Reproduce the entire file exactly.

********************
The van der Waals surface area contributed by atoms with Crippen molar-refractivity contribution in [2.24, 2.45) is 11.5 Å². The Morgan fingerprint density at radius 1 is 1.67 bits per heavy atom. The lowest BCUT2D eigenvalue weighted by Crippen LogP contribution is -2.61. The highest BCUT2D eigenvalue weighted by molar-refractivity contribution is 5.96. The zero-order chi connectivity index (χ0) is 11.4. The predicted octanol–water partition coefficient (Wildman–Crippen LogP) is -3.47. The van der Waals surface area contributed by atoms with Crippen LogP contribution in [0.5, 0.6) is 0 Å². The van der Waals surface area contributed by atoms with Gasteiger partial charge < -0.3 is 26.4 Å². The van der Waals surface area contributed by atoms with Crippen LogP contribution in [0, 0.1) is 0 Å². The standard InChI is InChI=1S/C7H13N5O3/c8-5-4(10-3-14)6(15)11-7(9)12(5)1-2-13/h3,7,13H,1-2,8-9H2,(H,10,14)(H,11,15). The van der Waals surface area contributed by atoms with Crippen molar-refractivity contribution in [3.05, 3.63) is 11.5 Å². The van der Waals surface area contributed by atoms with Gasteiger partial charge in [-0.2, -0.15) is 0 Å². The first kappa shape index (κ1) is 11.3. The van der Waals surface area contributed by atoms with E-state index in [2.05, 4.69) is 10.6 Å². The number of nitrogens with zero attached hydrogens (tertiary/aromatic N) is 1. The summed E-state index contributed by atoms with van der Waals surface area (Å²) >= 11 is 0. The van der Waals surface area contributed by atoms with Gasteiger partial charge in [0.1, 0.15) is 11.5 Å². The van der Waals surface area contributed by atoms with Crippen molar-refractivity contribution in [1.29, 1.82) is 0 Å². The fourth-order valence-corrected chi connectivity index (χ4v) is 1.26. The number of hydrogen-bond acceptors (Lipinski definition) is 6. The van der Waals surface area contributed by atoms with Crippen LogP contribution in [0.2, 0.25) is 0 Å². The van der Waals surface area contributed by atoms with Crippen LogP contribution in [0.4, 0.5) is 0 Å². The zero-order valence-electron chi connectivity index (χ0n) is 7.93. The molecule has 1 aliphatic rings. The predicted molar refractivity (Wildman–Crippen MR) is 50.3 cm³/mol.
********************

The van der Waals surface area contributed by atoms with Crippen molar-refractivity contribution in [2.24, 2.45) is 11.5 Å². The Morgan fingerprint density at radius 1 is 1.67 bits per heavy atom. The lowest BCUT2D eigenvalue weighted by Crippen LogP contribution is -2.61. The highest BCUT2D eigenvalue weighted by molar-refractivity contribution is 5.96. The zero-order chi connectivity index (χ0) is 11.4. The predicted octanol–water partition coefficient (Wildman–Crippen LogP) is -3.47. The van der Waals surface area contributed by atoms with Crippen LogP contribution in [0.5, 0.6) is 0 Å². The van der Waals surface area contributed by atoms with Gasteiger partial charge < -0.3 is 26.4 Å². The van der Waals surface area contributed by atoms with Crippen LogP contribution in [0, 0.1) is 0 Å². The standard InChI is InChI=1S/C7H13N5O3/c8-5-4(10-3-14)6(15)11-7(9)12(5)1-2-13/h3,7,13H,1-2,8-9H2,(H,10,14)(H,11,15). The van der Waals surface area contributed by atoms with Crippen molar-refractivity contribution in [3.05, 3.63) is 11.5 Å². The van der Waals surface area contributed by atoms with Gasteiger partial charge in [-0.2, -0.15) is 0 Å². The first kappa shape index (κ1) is 11.3. The van der Waals surface area contributed by atoms with E-state index in [2.05, 4.69) is 10.6 Å². The number of nitrogens with zero attached hydrogens (tertiary/aromatic N) is 1. The summed E-state index contributed by atoms with van der Waals surface area (Å²) >= 11 is 0. The van der Waals surface area contributed by atoms with Gasteiger partial charge in [0.1, 0.15) is 11.5 Å². The van der Waals surface area contributed by atoms with Crippen molar-refractivity contribution in [1.29, 1.82) is 0 Å². The fourth-order valence-corrected chi connectivity index (χ4v) is 1.26. The number of hydrogen-bond acceptors (Lipinski definition) is 6. The van der Waals surface area contributed by atoms with Crippen LogP contribution in [0.2, 0.25) is 0 Å². The van der Waals surface area contributed by atoms with Crippen LogP contribution in [0.4, 0.5) is 0 Å². The zero-order valence-electron chi connectivity index (χ0n) is 7.93. The molecule has 1 aliphatic rings. The predicted molar refractivity (Wildman–Crippen MR) is 50.3 cm³/mol.